Federal grant money to help with levee reconstruction
A grant of $5.6 million from President Donald Trump’s administration will be used toward the Williamsport levee reconstruction and support job creation and economic stability in Lycoming County, administration and local officials said.
Notice of the grant from the U.S. Department of Commerce’s Economic Development Administration was received Friday by federal lawmakers and confirmed Monday.
The grant will go to the portion of the levee along Lycoming Creek near Bowman Field. The grant requires a $1.4 million match, according to Commerce Secretary Wilbur Ross.
The grant will be used to prevent flooding by repairing a structurally unsound I-wall within the levee in the city, he said.
The grant also is meant to create jobs and spur private investment in the city. It is to be for a designated Opportunity Zone, and requires a match of $1.4 million in local investment.
The opportunity zone is expected to create 240 jobs, retain 1,300 jobs, and generate $425 million in private investment, Ross said.
“This EDA grant reflects the Trump Administration’s diligent work to rebuild our nation’s infrastructure, especially in Opportunity Zones that have been greatly impacted by natural disasters,” Ross said.
“This investment will help repair a series of critical steel-reinforced wall panels that aide in preventing catastrophic flooding in Williamsport’s economic epicenter, one of Pennsylvania’s Opportunity Zones,” said Dr. John Fleming, U.S. Assistant Secretary of Commerce for Economic Development. “Disaster-resilient infrastructure is a key component to sustain local economies in the event of severe weather.”
“The greater Williamsport area has been working for years on flood protection measures to better safeguard the community,” said U.S. Sen. Patrick Toomey, R-Zionsville.
“This grant will help modernize and improve the greater Williamsport levee to protect Williamsport’s bustling economy that supports thousands of jobs in the downtown business district,” Toomey said.
“It will also give confidence to businesses and industry wanting to expand operations in Williamsport,” he said. “I was glad to support Lycoming County’s application for this grant, and am pleased the U.S. Department of Commerce saw fit to award it to this deserving community.”
Also assisting in the grant was U.S. Sen. Bob Casey, D-Scranton.
“Too many communities in Central Pennsylvania experience severe and unpredictable weather, including flooding,” Casey said.
“I was proud to advocate for Lycoming County and I’m pleased that the Department of Commerce Economic Development Administration has awarded funds to make necessary levee repairs in the greater Williamsport Area.
“This is great news,” said Mayor Derek Slaughter.
“We are very grateful for this particular grant and the prospect that very soon all the known costs will be covered,” said Council President Randall J. Allison.
“We’ve come a long way since the levee recertification issue was dropped in our laps several years ago now,” he said.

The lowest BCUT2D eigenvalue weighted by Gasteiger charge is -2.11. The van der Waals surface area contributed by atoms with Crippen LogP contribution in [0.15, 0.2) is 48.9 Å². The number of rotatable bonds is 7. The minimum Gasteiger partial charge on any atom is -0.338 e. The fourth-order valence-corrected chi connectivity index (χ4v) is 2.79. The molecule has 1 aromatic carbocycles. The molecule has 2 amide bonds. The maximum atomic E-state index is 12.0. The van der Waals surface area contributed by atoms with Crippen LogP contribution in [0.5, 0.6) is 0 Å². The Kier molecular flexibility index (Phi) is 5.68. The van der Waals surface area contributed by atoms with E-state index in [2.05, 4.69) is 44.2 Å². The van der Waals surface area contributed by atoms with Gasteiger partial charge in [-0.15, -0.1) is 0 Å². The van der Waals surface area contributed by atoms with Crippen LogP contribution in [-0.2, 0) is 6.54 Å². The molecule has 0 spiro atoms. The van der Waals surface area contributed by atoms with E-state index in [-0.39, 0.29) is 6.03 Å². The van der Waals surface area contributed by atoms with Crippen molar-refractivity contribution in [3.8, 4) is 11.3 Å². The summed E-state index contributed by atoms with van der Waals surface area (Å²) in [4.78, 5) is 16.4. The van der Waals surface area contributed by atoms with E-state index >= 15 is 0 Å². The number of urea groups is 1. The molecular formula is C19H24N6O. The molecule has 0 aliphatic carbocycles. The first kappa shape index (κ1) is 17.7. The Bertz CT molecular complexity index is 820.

“I know council and the administration are extremely grateful to the commissioners and employees at the county,” Allison said.
The grant comes after locals visited the White House in 2019 and spoke with staff to plead the case and show them the partnerships involved were working on the same goal.
The estimated cost of the levee project is between $13.6 and $16 million, and, if possible, shovel-ready projects in the state are to be funded.
The recertification process has taken more than eight years. It is required under regulations following devastating levee breaches in Louisiana during Hurricane Katrina in 2005.
If the levee was not repaired in stages and recertification achieved, those protected by it would need to pay for flood insurance.
The levee was inspected and there are new relief wells being put in on the city and South Williamsport side. The next job is to replace cross pipes in the levee and then move onto the I-wall along the Lycoming Creek side of the levee, the county planning department said.
The levee, completed in the mid-1950s, protects an estimated $4 billion of residential, industrial, commercial real estate in the city and region, according to the county assessment values of the property.
“I thank the Economic Development Administration for awarding this grant to help upgrade critical components of the Greater Williamsport Levee,” said U.S. Rep. Fred Keller, R-Kreamer.
“This sizeable grant, coupled with investments from state and local stakeholders, will help protect the nearly 120,000 people living in the greater Williamsport area and the area’s regional economic assets,” Keller said, adding, “I look forward to continuing to work with federal, state, and local partners to continue to ensure the levee upgrade project has the funding it needs as the project continues to move ahead.”
“We’re preparing a $1.5 million dollar H20 PA grant application through the state Department of Community and Economic Development for the matching portion of the federal grant,” said Jason Fitzgerald, president of Penn Strategies Inc., a city economic development consulting firm.
Fitzgerald said credited the efforts of Keller Partners, a Washington, D.C., lobbyist firm that applied for the grant from the Commerce Department.
The Lycoming County Commissioners also put out a joint statement highlighting the importance of the grant. Improvements to the levee are the community’s number one priority, supported by everyone, they said.
“It is critically important for many reasons including safety of our residents and businesses economic development potential and federal compliance.
“Now we will have the funding to do the necessary work on the levee’s first phase so that all residents can rest easy.
“We’re going to be able to repair faulty drainage cross pipes and the I-wall in the area of Memorial Avenue and Dewey Avenue.”